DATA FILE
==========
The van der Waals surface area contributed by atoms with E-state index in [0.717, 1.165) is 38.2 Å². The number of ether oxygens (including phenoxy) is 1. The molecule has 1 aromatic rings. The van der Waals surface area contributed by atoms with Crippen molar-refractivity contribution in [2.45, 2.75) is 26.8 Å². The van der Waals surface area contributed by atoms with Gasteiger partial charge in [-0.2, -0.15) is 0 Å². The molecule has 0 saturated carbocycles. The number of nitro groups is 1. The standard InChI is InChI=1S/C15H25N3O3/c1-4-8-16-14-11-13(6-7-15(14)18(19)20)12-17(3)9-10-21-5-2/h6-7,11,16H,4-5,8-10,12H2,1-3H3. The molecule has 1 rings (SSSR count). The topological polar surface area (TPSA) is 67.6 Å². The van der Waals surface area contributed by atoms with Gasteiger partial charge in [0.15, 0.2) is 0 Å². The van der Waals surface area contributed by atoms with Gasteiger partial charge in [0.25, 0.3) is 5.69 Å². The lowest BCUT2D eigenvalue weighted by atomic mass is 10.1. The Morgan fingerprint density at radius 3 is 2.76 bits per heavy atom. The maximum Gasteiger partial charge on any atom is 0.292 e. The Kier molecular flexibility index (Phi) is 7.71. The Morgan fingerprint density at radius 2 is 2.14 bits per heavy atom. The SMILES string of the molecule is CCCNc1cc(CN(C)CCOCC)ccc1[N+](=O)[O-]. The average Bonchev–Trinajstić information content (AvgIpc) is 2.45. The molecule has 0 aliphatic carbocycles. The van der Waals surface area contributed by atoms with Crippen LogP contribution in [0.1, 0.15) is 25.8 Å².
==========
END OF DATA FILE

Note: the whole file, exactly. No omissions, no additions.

The van der Waals surface area contributed by atoms with E-state index in [0.717, 1.165) is 38.2 Å². The number of ether oxygens (including phenoxy) is 1. The molecule has 1 aromatic rings. The van der Waals surface area contributed by atoms with Crippen molar-refractivity contribution in [2.45, 2.75) is 26.8 Å². The van der Waals surface area contributed by atoms with Gasteiger partial charge in [-0.2, -0.15) is 0 Å². The molecule has 0 saturated carbocycles. The number of nitro groups is 1. The standard InChI is InChI=1S/C15H25N3O3/c1-4-8-16-14-11-13(6-7-15(14)18(19)20)12-17(3)9-10-21-5-2/h6-7,11,16H,4-5,8-10,12H2,1-3H3. The molecule has 1 rings (SSSR count). The topological polar surface area (TPSA) is 67.6 Å². The van der Waals surface area contributed by atoms with Gasteiger partial charge in [0.15, 0.2) is 0 Å². The van der Waals surface area contributed by atoms with Gasteiger partial charge in [0.25, 0.3) is 5.69 Å². The lowest BCUT2D eigenvalue weighted by atomic mass is 10.1. The Morgan fingerprint density at radius 3 is 2.76 bits per heavy atom. The maximum Gasteiger partial charge on any atom is 0.292 e. The Kier molecular flexibility index (Phi) is 7.71. The Morgan fingerprint density at radius 2 is 2.14 bits per heavy atom. The SMILES string of the molecule is CCCNc1cc(CN(C)CCOCC)ccc1[N+](=O)[O-]. The average Bonchev–Trinajstić information content (AvgIpc) is 2.45. The molecule has 0 aliphatic carbocycles. The van der Waals surface area contributed by atoms with Crippen LogP contribution in [0.1, 0.15) is 25.8 Å².